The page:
Location: Historic American Sheet Music Collection, Duke University (Durham, North Carolina)
Title of Song: She’s The Real Thing My Baby
Composer: Northrop, Theo A.
Illustrator: American Lithographic
Publisher: New York Sunday Press
Year & Place: 1901; New York, New York
Collection/Call Number/Copies: Music B-0411
Historic American Sheet Music Item #: hasm.b0411
This portrait of an African-American female framed with thick red lines depicts her embellished body from her head to the beginning of her chest. Covered in a pink and white lace dress, a full head of ebony black curls frame her face and a large white hat with two black feather sits at the crown of her head. Her pink and white collar is wrapped tightly around her neck as she turns her head slightly while gazing out towards the viewer. With a slight shine, her soft, supple skin gleams in the light.
Loudly announcing that this female subject is the real thing, this lithograph paradoxically exhibits an abundance of artifice. The woman looks as though her collar might cut off the circulation of air through her trachea while the treatment of her skin renders her a Mattel plastic product. The only part of her body left without some degree of adornment is her face. Even this, however, displays ambiguity with its Mona Lisa-esque smile in which it is not clearly smiling or grimacing bitterly. And all of this ambiguity begs the question: Is Theo Northrop’s ‘baby’ really real, a figment of the author’s imagination, or a combination of both?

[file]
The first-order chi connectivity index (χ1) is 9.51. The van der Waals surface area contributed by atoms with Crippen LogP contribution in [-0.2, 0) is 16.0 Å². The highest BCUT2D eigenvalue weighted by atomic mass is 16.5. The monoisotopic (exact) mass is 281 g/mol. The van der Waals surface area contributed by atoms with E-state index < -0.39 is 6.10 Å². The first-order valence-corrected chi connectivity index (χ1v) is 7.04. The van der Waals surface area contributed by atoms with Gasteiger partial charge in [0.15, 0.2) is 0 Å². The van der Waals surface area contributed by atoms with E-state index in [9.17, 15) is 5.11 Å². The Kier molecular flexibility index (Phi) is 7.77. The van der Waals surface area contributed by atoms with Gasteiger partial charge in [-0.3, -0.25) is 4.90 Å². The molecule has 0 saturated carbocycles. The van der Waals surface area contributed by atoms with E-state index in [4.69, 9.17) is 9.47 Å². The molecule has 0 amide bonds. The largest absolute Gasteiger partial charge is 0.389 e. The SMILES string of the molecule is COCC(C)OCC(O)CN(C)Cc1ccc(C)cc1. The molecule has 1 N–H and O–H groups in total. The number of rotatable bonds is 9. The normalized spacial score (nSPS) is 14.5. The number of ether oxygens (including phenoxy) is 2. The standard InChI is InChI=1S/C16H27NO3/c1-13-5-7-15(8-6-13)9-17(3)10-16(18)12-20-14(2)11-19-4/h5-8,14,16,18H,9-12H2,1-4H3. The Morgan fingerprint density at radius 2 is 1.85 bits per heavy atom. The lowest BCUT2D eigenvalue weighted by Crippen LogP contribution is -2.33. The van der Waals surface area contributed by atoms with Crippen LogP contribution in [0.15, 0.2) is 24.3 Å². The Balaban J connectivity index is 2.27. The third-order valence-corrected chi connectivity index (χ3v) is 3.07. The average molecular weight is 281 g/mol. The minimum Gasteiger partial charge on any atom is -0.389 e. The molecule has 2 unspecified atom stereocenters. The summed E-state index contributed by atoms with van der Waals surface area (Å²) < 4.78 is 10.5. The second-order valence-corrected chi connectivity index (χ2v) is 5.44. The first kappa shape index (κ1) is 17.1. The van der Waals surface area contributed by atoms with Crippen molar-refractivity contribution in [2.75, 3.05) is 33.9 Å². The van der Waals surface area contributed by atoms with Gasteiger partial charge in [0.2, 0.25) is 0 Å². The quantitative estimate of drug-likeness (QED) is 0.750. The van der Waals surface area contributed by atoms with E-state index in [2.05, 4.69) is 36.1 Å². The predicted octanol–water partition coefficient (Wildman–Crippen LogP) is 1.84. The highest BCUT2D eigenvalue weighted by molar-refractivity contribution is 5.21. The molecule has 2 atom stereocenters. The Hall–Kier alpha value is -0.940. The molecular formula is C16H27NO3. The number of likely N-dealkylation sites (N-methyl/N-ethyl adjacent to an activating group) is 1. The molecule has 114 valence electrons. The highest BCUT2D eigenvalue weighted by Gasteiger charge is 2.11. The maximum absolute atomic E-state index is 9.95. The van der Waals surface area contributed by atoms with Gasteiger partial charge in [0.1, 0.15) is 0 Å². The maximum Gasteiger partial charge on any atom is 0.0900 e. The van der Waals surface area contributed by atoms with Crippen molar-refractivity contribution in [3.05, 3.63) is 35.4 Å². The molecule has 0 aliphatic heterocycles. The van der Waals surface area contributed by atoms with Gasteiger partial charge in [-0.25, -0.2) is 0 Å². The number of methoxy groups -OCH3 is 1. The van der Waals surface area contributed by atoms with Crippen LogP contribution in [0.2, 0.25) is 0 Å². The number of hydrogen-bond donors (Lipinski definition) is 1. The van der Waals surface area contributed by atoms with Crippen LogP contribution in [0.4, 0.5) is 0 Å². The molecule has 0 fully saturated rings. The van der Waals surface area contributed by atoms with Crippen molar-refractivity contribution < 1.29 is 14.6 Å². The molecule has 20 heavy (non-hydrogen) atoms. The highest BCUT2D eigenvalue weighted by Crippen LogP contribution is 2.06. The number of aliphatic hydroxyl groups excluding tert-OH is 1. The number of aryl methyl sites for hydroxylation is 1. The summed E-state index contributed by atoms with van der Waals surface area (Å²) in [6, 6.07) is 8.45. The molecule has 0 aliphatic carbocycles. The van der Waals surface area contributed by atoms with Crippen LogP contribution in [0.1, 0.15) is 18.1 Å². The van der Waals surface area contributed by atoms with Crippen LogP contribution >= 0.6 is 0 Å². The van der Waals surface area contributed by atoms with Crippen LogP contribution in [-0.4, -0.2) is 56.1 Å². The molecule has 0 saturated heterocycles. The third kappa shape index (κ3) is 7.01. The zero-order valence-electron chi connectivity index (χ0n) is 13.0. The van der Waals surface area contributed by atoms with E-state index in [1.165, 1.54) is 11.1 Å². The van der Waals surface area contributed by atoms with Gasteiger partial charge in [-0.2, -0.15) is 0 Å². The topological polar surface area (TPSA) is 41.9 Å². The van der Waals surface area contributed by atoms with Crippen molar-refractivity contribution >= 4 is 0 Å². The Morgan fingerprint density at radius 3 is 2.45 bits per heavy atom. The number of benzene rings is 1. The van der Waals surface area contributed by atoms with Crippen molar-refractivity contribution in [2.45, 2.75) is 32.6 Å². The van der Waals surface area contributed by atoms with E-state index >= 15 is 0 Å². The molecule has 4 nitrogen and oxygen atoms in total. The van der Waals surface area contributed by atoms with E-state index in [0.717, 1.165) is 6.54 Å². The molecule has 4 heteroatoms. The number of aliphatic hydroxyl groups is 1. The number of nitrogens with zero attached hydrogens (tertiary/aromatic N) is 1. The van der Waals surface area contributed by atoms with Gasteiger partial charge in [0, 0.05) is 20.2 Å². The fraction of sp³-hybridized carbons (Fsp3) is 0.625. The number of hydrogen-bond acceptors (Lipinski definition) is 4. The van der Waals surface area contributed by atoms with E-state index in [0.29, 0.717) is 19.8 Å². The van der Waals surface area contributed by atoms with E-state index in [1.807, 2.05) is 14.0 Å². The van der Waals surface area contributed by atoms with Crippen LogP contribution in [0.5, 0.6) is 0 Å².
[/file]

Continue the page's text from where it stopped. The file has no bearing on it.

Born and educated in Richmond, Virginia, Adah Belle Samuels Thoms championed equal opportunity for African-American women first as a teacher in Virginia and later during her professional nursing career. A graduate of the Lincoln Hospital’s School of Nursing – the first in the nation to train black women as nurses when it started with six students in 1898 – she was the President of the Lincoln Hospital Alumnae Association in New York.
Samuels Thoms was the charter member for and hosted the organizational meeting of the National Association of Colored Graduate Nurses in New York City. The American Nurses Association had a whites-only policy. In August of 1908, fifty-two nurses gathered at St. Marks Episcopal Church to found the new group for Colored Graduate Nurses.
Thoms campaigned for the enrollment of black nurses by the American Red Cross during World War I and was influential in increasing the number of African-American nurses in public health nursing positions. Later on in life she wrote Pathfinders, the first history of African-American nurses.
(Source: Dodson, Howard, Christopher Paul. Moore, and Roberta Yancy. The Black New Yorkers: The Schomburg Illustrated Chronology. New York: John Wiley, 2000)